You got to give it time to put its framework in. When I started one of my shows, I was asked to do a blockchain and cryptocurrency show, and I decided, “I will do a show with it as well because they are asking me to do all these interviews and write all these articles. I want to record the interview.” We called it The New Trust Economy. We launched The New Trust Economy in January 2018, and in February of 2018, I was asked to be on the Larry King Show as an expert in blockchain, of which I had only done about 25 interviews in that area and written articles about them.
I was by no means an expert, but I wasn’t going to tell the producer who was asking me to be on the show. She specifically said, “We want you because very few women comment on this. We want a woman, and we want you to do what you do best, which is make it in plain English because Larry doesn’t like things that are all techie and all talk about the industry. He wants it reduced down to stuff the audience can understand, and you seem to do that well.”
That’s why they were asking me on the show to explain things. I was like, “I can do that and that.” I got that and looked at the numbers on our show. I don’t think we had 1,000 listeners in 1 month because we had only launched it, and we hadn’t put any marketing effort into the podcast yet. It was coming but we launched it a little sooner than we had the marketing plan for it.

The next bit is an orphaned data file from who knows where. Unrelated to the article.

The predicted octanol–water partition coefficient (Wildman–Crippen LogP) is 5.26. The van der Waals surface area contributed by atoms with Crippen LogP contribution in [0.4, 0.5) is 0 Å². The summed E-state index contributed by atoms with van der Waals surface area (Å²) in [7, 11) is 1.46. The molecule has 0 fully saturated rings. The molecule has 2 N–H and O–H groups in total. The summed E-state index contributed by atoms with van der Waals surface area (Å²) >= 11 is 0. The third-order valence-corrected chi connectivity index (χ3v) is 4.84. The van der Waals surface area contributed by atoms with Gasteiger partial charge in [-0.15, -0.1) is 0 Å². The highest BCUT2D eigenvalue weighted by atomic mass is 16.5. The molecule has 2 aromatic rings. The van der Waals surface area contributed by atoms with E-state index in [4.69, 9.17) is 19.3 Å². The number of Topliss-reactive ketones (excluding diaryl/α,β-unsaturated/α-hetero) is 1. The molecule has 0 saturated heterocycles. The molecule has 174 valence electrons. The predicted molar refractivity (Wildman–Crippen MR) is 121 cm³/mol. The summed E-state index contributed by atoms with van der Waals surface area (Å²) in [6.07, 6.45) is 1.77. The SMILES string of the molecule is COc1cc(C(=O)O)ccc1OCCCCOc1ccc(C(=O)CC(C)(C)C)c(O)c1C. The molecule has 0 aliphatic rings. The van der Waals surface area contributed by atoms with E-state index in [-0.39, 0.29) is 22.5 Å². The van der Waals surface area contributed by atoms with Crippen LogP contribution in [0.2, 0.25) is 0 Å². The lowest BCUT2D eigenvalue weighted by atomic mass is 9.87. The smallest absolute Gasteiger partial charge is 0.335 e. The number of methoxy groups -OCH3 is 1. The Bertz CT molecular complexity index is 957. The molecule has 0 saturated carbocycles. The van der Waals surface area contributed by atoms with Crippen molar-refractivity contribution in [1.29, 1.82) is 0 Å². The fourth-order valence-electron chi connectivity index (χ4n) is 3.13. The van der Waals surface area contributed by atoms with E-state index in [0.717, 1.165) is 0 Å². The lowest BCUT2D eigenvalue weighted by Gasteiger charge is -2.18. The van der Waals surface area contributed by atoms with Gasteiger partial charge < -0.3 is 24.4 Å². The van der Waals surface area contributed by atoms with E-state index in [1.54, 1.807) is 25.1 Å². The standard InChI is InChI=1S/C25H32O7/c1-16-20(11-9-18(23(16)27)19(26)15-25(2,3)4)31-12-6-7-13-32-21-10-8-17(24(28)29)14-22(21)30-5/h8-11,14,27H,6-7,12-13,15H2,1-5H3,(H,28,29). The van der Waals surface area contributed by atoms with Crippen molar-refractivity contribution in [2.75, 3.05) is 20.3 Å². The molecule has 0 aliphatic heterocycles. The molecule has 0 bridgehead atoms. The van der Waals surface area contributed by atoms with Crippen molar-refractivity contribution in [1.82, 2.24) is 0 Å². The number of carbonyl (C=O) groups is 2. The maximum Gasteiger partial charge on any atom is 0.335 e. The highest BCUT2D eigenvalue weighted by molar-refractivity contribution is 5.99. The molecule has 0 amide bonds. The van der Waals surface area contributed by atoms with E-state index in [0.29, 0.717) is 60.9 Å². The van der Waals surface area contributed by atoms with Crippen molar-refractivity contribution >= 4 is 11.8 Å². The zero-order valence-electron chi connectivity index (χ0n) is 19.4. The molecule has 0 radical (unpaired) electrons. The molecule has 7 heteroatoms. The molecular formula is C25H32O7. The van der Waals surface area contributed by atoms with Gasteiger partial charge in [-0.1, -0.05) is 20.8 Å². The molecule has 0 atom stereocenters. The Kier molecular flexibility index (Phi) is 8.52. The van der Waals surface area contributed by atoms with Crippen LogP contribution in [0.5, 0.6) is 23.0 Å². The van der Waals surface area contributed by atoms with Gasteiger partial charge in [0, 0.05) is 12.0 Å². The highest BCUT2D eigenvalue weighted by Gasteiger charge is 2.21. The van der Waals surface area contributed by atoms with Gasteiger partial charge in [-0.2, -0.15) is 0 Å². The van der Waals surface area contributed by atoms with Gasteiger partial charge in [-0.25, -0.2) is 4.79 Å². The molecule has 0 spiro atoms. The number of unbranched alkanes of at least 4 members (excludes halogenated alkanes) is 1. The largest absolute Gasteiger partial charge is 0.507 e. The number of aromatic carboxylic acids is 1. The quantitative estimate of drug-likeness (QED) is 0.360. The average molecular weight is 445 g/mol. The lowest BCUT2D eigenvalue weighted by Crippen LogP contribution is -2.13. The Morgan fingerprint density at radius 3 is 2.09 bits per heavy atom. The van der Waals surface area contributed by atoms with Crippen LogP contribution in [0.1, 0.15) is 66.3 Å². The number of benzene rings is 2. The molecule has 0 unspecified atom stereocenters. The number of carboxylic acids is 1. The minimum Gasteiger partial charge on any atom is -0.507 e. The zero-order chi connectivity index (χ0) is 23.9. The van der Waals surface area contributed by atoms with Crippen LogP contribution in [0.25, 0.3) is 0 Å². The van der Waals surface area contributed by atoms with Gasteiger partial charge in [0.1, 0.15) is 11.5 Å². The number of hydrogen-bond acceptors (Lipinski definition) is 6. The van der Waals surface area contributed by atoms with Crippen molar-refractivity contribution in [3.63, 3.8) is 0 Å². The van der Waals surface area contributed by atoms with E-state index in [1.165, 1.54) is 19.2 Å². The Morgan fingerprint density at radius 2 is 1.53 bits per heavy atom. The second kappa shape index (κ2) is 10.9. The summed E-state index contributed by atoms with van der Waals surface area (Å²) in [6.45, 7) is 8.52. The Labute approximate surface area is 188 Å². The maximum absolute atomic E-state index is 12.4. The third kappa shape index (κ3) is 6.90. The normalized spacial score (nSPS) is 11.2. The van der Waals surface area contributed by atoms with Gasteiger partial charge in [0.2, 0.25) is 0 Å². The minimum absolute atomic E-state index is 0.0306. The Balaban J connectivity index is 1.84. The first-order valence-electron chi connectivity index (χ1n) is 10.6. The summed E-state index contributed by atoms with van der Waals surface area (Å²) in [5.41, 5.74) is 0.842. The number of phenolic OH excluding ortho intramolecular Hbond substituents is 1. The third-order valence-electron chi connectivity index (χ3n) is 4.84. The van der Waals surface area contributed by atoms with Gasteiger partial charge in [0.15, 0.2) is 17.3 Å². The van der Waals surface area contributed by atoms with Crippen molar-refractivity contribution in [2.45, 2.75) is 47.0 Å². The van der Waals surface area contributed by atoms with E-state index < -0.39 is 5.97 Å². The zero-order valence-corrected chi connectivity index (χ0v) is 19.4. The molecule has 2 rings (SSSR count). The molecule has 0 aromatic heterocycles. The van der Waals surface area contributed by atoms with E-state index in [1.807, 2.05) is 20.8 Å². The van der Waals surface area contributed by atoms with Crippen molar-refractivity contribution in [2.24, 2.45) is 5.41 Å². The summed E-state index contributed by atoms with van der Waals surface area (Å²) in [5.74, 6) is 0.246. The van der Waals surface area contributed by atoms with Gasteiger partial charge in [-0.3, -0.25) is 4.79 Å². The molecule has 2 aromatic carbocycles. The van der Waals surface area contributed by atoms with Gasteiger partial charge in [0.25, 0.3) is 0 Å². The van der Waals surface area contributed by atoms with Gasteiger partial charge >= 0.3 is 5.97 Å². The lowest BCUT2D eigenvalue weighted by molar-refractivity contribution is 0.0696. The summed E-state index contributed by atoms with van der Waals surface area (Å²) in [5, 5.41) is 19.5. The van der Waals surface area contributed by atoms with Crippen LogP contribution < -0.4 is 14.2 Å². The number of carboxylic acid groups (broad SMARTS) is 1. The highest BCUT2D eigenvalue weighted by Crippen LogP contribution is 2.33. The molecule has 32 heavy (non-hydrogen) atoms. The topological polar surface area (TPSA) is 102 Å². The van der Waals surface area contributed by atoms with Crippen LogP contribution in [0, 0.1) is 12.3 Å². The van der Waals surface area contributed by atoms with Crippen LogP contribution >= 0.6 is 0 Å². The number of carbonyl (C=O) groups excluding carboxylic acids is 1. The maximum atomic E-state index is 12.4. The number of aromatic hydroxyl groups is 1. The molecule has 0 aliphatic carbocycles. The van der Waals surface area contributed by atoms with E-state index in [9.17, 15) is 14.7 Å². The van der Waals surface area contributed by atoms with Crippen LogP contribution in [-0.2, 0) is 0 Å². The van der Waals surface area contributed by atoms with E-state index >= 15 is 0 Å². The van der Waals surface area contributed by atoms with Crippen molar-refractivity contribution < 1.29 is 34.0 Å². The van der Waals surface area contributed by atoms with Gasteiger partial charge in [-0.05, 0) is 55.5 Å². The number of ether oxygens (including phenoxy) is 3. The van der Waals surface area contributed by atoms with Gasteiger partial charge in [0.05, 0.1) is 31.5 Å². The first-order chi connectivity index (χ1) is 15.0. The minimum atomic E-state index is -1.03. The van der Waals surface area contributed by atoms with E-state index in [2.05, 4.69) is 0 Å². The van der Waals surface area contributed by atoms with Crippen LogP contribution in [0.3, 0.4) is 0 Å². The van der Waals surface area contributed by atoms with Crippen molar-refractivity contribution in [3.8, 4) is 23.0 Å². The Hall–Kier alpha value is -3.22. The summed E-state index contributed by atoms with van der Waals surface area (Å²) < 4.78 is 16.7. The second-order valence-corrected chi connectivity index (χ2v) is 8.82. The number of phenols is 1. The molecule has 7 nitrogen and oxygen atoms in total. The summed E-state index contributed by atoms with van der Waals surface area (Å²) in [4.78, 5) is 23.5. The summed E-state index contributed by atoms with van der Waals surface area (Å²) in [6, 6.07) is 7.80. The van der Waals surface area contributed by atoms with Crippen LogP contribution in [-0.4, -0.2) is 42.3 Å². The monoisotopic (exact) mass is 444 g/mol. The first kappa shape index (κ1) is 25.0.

The compound effect is 100%, and that’s something that you see in the world of SEO. You write one article but it doesn’t make a difference. You write 1 article a month or 1 article a week, and that makes a difference over time.
Consistent and constant is what we say here again and again to our clients and to ourselves to be consistent and constant about it. At minimum, what that means is weekly. One per week is consistent enough for all of the bots. Less than that is actually not worth it. It has diminishing returns.Be consistent and constant about your podcast. Release at least one episode a week. Less than that is not worth it and has diminishing returns. #TheRecognizedAuthorityPodcast #AlastairMcDermott #podcastinterview Click To Tweet
The other thing that’s interesting is that Larry King’s team didn’t reach out to you because you were the world’s expert in blockchain. They found you because they were looking for a woman and someone who could explain blockchain in plain English, and the podcast demonstrated that you could do that. You were the person they were looking for. It wasn’t like you block your way on or something. You were the ideal guest for them.